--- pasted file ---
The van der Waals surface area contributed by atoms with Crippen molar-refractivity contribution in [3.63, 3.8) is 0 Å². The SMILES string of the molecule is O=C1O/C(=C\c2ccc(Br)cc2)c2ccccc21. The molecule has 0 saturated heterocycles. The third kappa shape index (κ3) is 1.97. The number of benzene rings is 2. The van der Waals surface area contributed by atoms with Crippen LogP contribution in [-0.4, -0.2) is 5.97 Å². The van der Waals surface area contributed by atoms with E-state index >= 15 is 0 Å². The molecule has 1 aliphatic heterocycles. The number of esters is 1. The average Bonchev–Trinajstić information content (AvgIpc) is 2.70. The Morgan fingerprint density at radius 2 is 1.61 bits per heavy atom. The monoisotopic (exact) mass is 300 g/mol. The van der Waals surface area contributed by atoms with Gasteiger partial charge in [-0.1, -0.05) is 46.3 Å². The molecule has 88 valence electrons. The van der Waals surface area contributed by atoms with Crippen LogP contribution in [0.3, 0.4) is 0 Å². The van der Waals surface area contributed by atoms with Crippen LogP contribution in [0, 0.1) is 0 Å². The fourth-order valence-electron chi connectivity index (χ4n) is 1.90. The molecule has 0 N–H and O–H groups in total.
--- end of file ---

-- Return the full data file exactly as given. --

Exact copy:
The van der Waals surface area contributed by atoms with Crippen molar-refractivity contribution in [3.63, 3.8) is 0 Å². The SMILES string of the molecule is O=C1O/C(=C\c2ccc(Br)cc2)c2ccccc21. The molecule has 0 saturated heterocycles. The third kappa shape index (κ3) is 1.97. The number of benzene rings is 2. The van der Waals surface area contributed by atoms with Crippen LogP contribution in [-0.4, -0.2) is 5.97 Å². The van der Waals surface area contributed by atoms with E-state index >= 15 is 0 Å². The molecule has 1 aliphatic heterocycles. The number of esters is 1. The average Bonchev–Trinajstić information content (AvgIpc) is 2.70. The Morgan fingerprint density at radius 2 is 1.61 bits per heavy atom. The monoisotopic (exact) mass is 300 g/mol. The van der Waals surface area contributed by atoms with Gasteiger partial charge in [-0.1, -0.05) is 46.3 Å². The molecule has 88 valence electrons. The van der Waals surface area contributed by atoms with Crippen LogP contribution in [0.3, 0.4) is 0 Å². The van der Waals surface area contributed by atoms with Crippen LogP contribution in [0, 0.1) is 0 Å². The fourth-order valence-electron chi connectivity index (χ4n) is 1.90. The molecule has 0 N–H and O–H groups in total.